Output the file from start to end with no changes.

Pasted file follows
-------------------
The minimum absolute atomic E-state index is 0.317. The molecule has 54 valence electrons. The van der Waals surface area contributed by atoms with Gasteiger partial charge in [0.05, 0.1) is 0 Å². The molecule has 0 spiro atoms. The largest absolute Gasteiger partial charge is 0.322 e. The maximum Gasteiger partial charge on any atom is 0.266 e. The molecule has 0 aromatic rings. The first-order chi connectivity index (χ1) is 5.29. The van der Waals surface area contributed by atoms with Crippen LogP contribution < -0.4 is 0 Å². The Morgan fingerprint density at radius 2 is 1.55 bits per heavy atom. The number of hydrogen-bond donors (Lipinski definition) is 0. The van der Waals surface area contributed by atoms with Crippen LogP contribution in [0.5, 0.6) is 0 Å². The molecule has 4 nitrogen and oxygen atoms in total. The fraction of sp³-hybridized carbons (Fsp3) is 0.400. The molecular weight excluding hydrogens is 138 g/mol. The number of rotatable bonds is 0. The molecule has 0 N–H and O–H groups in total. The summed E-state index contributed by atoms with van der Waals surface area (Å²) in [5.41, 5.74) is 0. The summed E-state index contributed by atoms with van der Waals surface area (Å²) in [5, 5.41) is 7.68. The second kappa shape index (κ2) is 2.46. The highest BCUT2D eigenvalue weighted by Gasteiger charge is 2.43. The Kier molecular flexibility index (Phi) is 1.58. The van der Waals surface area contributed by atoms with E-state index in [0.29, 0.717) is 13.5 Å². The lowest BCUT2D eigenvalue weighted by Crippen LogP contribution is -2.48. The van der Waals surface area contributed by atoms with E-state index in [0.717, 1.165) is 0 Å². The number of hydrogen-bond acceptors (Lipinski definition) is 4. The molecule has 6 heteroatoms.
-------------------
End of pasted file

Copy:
The minimum absolute atomic E-state index is 0.317. The molecule has 54 valence electrons. The van der Waals surface area contributed by atoms with Gasteiger partial charge in [0.05, 0.1) is 0 Å². The molecule has 0 spiro atoms. The largest absolute Gasteiger partial charge is 0.322 e. The maximum Gasteiger partial charge on any atom is 0.266 e. The molecule has 0 aromatic rings. The first-order chi connectivity index (χ1) is 5.29. The van der Waals surface area contributed by atoms with Crippen LogP contribution < -0.4 is 0 Å². The Morgan fingerprint density at radius 2 is 1.55 bits per heavy atom. The number of hydrogen-bond donors (Lipinski definition) is 0. The van der Waals surface area contributed by atoms with Crippen LogP contribution in [0.5, 0.6) is 0 Å². The molecule has 4 nitrogen and oxygen atoms in total. The fraction of sp³-hybridized carbons (Fsp3) is 0.400. The molecular weight excluding hydrogens is 138 g/mol. The number of rotatable bonds is 0. The molecule has 0 N–H and O–H groups in total. The summed E-state index contributed by atoms with van der Waals surface area (Å²) in [5.41, 5.74) is 0. The summed E-state index contributed by atoms with van der Waals surface area (Å²) in [5, 5.41) is 7.68. The second kappa shape index (κ2) is 2.46. The highest BCUT2D eigenvalue weighted by Gasteiger charge is 2.43. The Kier molecular flexibility index (Phi) is 1.58. The van der Waals surface area contributed by atoms with E-state index in [0.29, 0.717) is 13.5 Å². The lowest BCUT2D eigenvalue weighted by Crippen LogP contribution is -2.48. The van der Waals surface area contributed by atoms with E-state index in [0.717, 1.165) is 0 Å². The number of hydrogen-bond acceptors (Lipinski definition) is 4. The molecule has 6 heteroatoms.